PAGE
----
Last Week - Key Takeaways
Markets: New lockdowns concern investors
- Global shares fell as the number of coronavirus infections in the US and Europe continued to rise, and many European countries were forced to reintroduce lockdown restrictions in an effort to contain the spread;
- There was further bad news for US shares as technology companies, which had been driving the markets since the correction in March and April, dropped despite beating profit forecasts (see ‘Corporate earnings’).
- Omnis view: The markets are concerned that new lockdowns will slow economic activity and prolong the global recovery from the pandemic. However, a correction of the same magnitude as earlier in the year seems unlikely at this stage as authorities and businesses are better equipped to deal with the surge.
US: Economic growth rebounds in third quarter
- US shares temporarily rallied after figures released on Thursday showed the country’s economy grew by 33.1% in the third quarter compared to the previous quarter, its fastest pace in 75 years.
- Omnis view: Growth bounced back strongly in the third quarter, thanks in large part to the impact of the trillion-dollar relief package launched in March, but the economy still has not recovered to pre-pandemic levels. President Trump tried to capitalise on the news on the campaign trail, although whether it is enough to overcome Joe Biden’s lead in the polls remains to be seen.
Europe: ECB signals more support to come
- According to figures published on Friday, the EU economy beat expectations to grow by 12.7% in the third quarter compared to the previous quarter;
- Meanwhile, the euro weakened against the US dollar after the European Central Bank (ECB) decided to leave interest rates unchanged and said it would take further steps to support the region’s economy as many countries returned to lockdown.
- Omnis view: As Europe entered the pandemic before much of the rest of the West, including the US, the return to negative growth in the third quarter is somewhat ominous. The ECB held fire this time, but it is likely to introduce additional measures soon.
Japan: Central bank keeps rates on hold
- The Bank of Japan also left interest rates unchanged following its meeting on Thursday, and it lowered economic growth forecasts for 2020 but upgraded the outlook for 2021.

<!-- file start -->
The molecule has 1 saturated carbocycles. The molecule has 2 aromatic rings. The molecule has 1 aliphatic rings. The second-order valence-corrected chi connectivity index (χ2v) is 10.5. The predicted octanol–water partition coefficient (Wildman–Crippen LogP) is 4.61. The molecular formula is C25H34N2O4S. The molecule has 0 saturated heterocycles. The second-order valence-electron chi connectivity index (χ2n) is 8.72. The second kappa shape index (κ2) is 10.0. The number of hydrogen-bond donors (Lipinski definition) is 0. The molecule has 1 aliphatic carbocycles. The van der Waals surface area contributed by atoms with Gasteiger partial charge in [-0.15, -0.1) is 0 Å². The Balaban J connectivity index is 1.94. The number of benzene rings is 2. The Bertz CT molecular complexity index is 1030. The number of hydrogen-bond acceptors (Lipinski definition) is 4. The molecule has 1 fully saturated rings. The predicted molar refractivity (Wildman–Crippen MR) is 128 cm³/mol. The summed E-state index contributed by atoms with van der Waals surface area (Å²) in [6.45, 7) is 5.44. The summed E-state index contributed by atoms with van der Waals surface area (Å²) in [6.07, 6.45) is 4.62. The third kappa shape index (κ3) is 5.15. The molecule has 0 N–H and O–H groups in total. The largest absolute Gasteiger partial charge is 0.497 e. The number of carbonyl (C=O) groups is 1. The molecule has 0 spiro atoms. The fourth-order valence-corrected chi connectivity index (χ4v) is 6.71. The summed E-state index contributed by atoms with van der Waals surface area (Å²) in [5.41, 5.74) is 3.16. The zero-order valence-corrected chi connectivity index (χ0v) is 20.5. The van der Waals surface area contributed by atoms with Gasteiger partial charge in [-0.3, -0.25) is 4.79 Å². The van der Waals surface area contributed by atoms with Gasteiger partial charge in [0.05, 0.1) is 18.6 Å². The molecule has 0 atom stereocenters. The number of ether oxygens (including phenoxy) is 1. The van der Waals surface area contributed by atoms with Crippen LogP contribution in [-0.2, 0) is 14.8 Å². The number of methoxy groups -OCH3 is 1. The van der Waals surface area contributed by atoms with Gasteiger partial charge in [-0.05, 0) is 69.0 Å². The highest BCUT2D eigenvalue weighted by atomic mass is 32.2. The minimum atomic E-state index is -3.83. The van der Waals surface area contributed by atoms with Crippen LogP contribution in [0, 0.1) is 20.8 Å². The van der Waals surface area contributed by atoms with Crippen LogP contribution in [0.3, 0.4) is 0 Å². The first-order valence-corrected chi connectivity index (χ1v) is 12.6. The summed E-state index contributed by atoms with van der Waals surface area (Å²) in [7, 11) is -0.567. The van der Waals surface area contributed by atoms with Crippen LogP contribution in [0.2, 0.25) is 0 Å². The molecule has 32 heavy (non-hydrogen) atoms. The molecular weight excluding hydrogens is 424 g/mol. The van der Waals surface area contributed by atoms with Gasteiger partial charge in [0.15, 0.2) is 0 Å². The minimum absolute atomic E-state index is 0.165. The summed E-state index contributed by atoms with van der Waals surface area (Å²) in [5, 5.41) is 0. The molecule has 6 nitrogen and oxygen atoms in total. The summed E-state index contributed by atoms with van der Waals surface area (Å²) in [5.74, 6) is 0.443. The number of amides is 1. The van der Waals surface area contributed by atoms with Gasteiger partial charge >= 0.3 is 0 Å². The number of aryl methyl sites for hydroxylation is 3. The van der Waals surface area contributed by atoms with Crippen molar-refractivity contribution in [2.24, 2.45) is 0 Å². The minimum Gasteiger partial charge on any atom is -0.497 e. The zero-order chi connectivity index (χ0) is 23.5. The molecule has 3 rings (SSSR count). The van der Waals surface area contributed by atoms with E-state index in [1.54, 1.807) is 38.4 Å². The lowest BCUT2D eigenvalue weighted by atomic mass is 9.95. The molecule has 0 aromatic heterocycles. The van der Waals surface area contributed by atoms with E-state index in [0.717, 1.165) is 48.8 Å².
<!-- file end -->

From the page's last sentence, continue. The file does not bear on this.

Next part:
- Omnis view: Japan largely has the pandemic under control which has allowed economic activity to pick up again, so the central bank was not expected to take any action. That said, the markets will welcome its continued supportive policies.
Corporate earnings: Profits rise at US tech companies
- Facebook, Amazon, Apple, Alphabet (parent company of Google) and Microsoft beat forecasts when reporting earnings in the third quarter;
- However, shares in all but Alphabet fell as they issued cautious outlooks for future profits due to the uncertainty caused by the pandemic.
- Omnis view: US tech firms have performed strongly since the correction in March and April, so the gloomy forecast weighed on the markets. Overall, US companies are expected to report a drop in profits of 9.8% in the third quarter compared to a year earlier, a big improvement from the start of earnings season.
LOOKING AHEAD - TALKING POINTS
- Wednesday- US imports, exports and balance of trade in September;
- Thursday- EU retail sales in September;
- Friday- US non-farm payrolls (job creation) in October;
- Saturday- Chinese imports, exports and balance of trade in October.
- Thursday- interest rate decisions by the Bank of England and Federal Reserve (US central bank).
US presidential election
- The US presidential election takes place on Tuesday. The latest polls show Joe Biden as the favourite to win, but a Trump victory cannot be ruled out.
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This update reflects Omnis’ view at the time of writing and is subject to change.
The document is for informational purposes only and is not investment advice. We recommend you discuss any investment decisions with your Openwork financial adviser. Omnis is unable to provide investment advice. Every effort is made to ensure the accuracy of the information but no assurance or warranties are given.